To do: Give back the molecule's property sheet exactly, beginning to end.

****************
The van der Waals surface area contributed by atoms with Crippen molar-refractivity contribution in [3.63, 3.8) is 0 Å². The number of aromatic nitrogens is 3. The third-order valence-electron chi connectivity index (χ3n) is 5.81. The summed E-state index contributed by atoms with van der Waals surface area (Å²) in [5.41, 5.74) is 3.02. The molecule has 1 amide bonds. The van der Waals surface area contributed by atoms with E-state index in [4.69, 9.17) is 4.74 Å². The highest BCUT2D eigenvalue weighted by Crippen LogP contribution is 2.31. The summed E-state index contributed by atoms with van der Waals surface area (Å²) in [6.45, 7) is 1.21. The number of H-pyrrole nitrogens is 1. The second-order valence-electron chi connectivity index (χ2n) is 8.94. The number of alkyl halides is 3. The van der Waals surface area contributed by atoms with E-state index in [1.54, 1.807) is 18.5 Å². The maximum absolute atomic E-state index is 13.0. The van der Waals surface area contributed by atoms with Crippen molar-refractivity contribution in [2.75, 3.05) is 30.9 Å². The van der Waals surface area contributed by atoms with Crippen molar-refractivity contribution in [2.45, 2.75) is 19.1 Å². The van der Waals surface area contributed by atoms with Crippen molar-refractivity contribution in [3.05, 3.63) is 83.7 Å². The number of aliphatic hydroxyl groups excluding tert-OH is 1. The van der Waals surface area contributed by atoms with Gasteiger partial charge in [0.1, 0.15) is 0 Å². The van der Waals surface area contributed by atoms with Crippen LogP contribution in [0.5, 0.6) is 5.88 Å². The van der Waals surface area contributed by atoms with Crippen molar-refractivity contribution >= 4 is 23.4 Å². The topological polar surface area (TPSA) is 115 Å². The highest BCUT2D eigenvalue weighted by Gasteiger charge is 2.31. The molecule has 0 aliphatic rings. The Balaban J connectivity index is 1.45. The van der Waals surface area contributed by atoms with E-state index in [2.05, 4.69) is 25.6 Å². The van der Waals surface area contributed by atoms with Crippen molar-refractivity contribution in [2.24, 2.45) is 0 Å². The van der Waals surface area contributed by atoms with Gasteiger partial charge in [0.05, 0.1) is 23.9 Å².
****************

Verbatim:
The van der Waals surface area contributed by atoms with Crippen molar-refractivity contribution in [3.63, 3.8) is 0 Å². The number of aromatic nitrogens is 3. The third-order valence-electron chi connectivity index (χ3n) is 5.81. The summed E-state index contributed by atoms with van der Waals surface area (Å²) in [5.41, 5.74) is 3.02. The molecule has 1 amide bonds. The van der Waals surface area contributed by atoms with E-state index in [4.69, 9.17) is 4.74 Å². The highest BCUT2D eigenvalue weighted by Crippen LogP contribution is 2.31. The summed E-state index contributed by atoms with van der Waals surface area (Å²) in [6.45, 7) is 1.21. The number of H-pyrrole nitrogens is 1. The second-order valence-electron chi connectivity index (χ2n) is 8.94. The number of alkyl halides is 3. The van der Waals surface area contributed by atoms with E-state index in [1.54, 1.807) is 18.5 Å². The maximum absolute atomic E-state index is 13.0. The van der Waals surface area contributed by atoms with Crippen molar-refractivity contribution in [2.75, 3.05) is 30.9 Å². The van der Waals surface area contributed by atoms with Crippen molar-refractivity contribution in [2.45, 2.75) is 19.1 Å². The van der Waals surface area contributed by atoms with Crippen molar-refractivity contribution in [3.05, 3.63) is 83.7 Å². The number of aliphatic hydroxyl groups excluding tert-OH is 1. The van der Waals surface area contributed by atoms with Gasteiger partial charge in [0.1, 0.15) is 0 Å². The van der Waals surface area contributed by atoms with Crippen LogP contribution in [0.5, 0.6) is 5.88 Å². The van der Waals surface area contributed by atoms with Crippen molar-refractivity contribution >= 4 is 23.4 Å². The topological polar surface area (TPSA) is 115 Å². The highest BCUT2D eigenvalue weighted by Gasteiger charge is 2.31. The molecule has 0 aliphatic rings. The Balaban J connectivity index is 1.45. The van der Waals surface area contributed by atoms with E-state index in [2.05, 4.69) is 25.6 Å². The van der Waals surface area contributed by atoms with Crippen molar-refractivity contribution in [2.24, 2.45) is 0 Å². The van der Waals surface area contributed by atoms with Gasteiger partial charge in [0.05, 0.1) is 23.9 Å².